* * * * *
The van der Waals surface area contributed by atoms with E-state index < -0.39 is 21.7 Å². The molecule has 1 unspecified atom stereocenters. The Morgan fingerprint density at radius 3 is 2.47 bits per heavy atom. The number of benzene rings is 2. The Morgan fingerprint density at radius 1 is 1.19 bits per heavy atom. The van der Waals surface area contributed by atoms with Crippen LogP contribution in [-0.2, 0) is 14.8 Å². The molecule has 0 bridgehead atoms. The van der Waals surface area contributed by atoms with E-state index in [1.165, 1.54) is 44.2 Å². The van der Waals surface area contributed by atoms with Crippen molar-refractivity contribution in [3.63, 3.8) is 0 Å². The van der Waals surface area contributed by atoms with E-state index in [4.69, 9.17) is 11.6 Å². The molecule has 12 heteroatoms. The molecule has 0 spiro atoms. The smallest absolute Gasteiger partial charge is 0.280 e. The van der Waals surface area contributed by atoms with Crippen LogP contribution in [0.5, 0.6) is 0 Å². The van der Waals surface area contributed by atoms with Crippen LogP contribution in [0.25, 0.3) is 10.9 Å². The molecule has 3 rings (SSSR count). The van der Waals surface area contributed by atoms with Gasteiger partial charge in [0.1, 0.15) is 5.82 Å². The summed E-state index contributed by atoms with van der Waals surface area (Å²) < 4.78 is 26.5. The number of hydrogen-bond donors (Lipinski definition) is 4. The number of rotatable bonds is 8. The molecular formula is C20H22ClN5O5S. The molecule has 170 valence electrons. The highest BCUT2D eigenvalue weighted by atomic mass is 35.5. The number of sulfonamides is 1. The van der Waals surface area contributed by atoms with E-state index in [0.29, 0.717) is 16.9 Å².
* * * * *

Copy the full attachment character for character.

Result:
The van der Waals surface area contributed by atoms with E-state index < -0.39 is 21.7 Å². The molecule has 1 unspecified atom stereocenters. The Morgan fingerprint density at radius 3 is 2.47 bits per heavy atom. The number of benzene rings is 2. The Morgan fingerprint density at radius 1 is 1.19 bits per heavy atom. The van der Waals surface area contributed by atoms with Crippen LogP contribution in [-0.2, 0) is 14.8 Å². The molecule has 0 bridgehead atoms. The van der Waals surface area contributed by atoms with E-state index in [1.165, 1.54) is 44.2 Å². The van der Waals surface area contributed by atoms with Crippen molar-refractivity contribution in [3.63, 3.8) is 0 Å². The van der Waals surface area contributed by atoms with E-state index in [4.69, 9.17) is 11.6 Å². The molecule has 12 heteroatoms. The molecule has 0 spiro atoms. The smallest absolute Gasteiger partial charge is 0.280 e. The van der Waals surface area contributed by atoms with Crippen LogP contribution in [0.5, 0.6) is 0 Å². The van der Waals surface area contributed by atoms with Crippen LogP contribution in [0.25, 0.3) is 10.9 Å². The molecule has 3 rings (SSSR count). The van der Waals surface area contributed by atoms with Gasteiger partial charge in [0.1, 0.15) is 5.82 Å². The summed E-state index contributed by atoms with van der Waals surface area (Å²) < 4.78 is 26.5. The number of hydrogen-bond donors (Lipinski definition) is 4. The number of rotatable bonds is 8. The molecular formula is C20H22ClN5O5S. The molecule has 170 valence electrons. The highest BCUT2D eigenvalue weighted by atomic mass is 35.5. The number of sulfonamides is 1. The van der Waals surface area contributed by atoms with E-state index in [0.29, 0.717) is 16.9 Å².